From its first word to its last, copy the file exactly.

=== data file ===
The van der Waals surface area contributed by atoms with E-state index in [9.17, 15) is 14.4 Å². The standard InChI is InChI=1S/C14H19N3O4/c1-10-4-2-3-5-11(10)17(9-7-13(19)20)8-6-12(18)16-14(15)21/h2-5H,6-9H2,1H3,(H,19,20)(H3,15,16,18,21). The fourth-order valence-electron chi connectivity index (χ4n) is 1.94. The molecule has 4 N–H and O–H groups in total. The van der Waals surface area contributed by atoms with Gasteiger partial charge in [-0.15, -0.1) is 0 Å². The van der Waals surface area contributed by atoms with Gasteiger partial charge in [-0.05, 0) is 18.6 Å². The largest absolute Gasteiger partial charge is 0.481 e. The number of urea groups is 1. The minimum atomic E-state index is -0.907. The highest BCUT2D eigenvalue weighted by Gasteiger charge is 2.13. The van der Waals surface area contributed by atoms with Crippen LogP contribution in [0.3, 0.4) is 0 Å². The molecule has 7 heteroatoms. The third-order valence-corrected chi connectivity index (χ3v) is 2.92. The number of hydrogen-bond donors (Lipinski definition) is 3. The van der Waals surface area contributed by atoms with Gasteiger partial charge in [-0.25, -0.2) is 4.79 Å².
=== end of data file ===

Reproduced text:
The van der Waals surface area contributed by atoms with E-state index in [9.17, 15) is 14.4 Å². The standard InChI is InChI=1S/C14H19N3O4/c1-10-4-2-3-5-11(10)17(9-7-13(19)20)8-6-12(18)16-14(15)21/h2-5H,6-9H2,1H3,(H,19,20)(H3,15,16,18,21). The fourth-order valence-electron chi connectivity index (χ4n) is 1.94. The molecule has 4 N–H and O–H groups in total. The van der Waals surface area contributed by atoms with Gasteiger partial charge in [-0.15, -0.1) is 0 Å². The van der Waals surface area contributed by atoms with Gasteiger partial charge in [-0.05, 0) is 18.6 Å². The largest absolute Gasteiger partial charge is 0.481 e. The number of urea groups is 1. The minimum atomic E-state index is -0.907. The highest BCUT2D eigenvalue weighted by Gasteiger charge is 2.13. The van der Waals surface area contributed by atoms with Crippen LogP contribution in [0.3, 0.4) is 0 Å². The molecule has 7 heteroatoms. The third-order valence-corrected chi connectivity index (χ3v) is 2.92. The number of hydrogen-bond donors (Lipinski definition) is 3. The van der Waals surface area contributed by atoms with Gasteiger partial charge in [-0.25, -0.2) is 4.79 Å².